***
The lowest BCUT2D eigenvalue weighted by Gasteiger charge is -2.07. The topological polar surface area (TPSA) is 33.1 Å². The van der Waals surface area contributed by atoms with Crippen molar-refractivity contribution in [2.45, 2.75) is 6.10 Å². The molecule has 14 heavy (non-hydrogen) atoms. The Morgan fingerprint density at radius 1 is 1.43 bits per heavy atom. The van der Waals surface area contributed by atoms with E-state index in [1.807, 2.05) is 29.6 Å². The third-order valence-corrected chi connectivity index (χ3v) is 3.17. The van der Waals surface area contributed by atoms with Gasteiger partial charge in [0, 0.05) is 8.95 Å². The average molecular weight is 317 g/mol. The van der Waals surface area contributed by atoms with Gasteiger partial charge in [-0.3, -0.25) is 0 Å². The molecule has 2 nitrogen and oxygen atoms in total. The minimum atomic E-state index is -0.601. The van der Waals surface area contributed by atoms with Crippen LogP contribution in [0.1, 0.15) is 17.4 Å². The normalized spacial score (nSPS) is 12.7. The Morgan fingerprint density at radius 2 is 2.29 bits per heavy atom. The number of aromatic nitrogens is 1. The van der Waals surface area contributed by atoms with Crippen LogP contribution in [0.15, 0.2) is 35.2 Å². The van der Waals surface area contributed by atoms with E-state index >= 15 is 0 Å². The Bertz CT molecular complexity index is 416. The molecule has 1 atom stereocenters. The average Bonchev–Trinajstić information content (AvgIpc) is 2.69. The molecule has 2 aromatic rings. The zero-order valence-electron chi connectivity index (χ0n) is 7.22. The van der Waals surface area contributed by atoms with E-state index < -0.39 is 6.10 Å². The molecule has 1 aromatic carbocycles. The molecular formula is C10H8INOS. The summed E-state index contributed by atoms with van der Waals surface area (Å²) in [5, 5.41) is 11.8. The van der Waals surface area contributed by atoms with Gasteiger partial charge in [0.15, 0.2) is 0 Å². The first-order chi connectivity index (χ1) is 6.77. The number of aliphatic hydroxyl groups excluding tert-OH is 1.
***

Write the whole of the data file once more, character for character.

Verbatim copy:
The lowest BCUT2D eigenvalue weighted by Gasteiger charge is -2.07. The topological polar surface area (TPSA) is 33.1 Å². The van der Waals surface area contributed by atoms with Crippen molar-refractivity contribution in [2.45, 2.75) is 6.10 Å². The molecule has 14 heavy (non-hydrogen) atoms. The Morgan fingerprint density at radius 1 is 1.43 bits per heavy atom. The van der Waals surface area contributed by atoms with E-state index in [1.807, 2.05) is 29.6 Å². The third-order valence-corrected chi connectivity index (χ3v) is 3.17. The van der Waals surface area contributed by atoms with Gasteiger partial charge in [0, 0.05) is 8.95 Å². The average molecular weight is 317 g/mol. The van der Waals surface area contributed by atoms with Gasteiger partial charge in [-0.3, -0.25) is 0 Å². The molecule has 2 nitrogen and oxygen atoms in total. The minimum atomic E-state index is -0.601. The van der Waals surface area contributed by atoms with Crippen LogP contribution in [0.1, 0.15) is 17.4 Å². The normalized spacial score (nSPS) is 12.7. The Morgan fingerprint density at radius 2 is 2.29 bits per heavy atom. The number of aromatic nitrogens is 1. The van der Waals surface area contributed by atoms with Crippen LogP contribution in [0.15, 0.2) is 35.2 Å². The van der Waals surface area contributed by atoms with E-state index >= 15 is 0 Å². The Bertz CT molecular complexity index is 416. The molecule has 1 atom stereocenters. The average Bonchev–Trinajstić information content (AvgIpc) is 2.69. The molecule has 2 aromatic rings. The zero-order valence-electron chi connectivity index (χ0n) is 7.22. The van der Waals surface area contributed by atoms with E-state index < -0.39 is 6.10 Å². The molecule has 1 aromatic carbocycles. The molecular formula is C10H8INOS. The summed E-state index contributed by atoms with van der Waals surface area (Å²) in [5, 5.41) is 11.8. The van der Waals surface area contributed by atoms with Gasteiger partial charge in [0.15, 0.2) is 0 Å². The first-order chi connectivity index (χ1) is 6.77. The number of aliphatic hydroxyl groups excluding tert-OH is 1.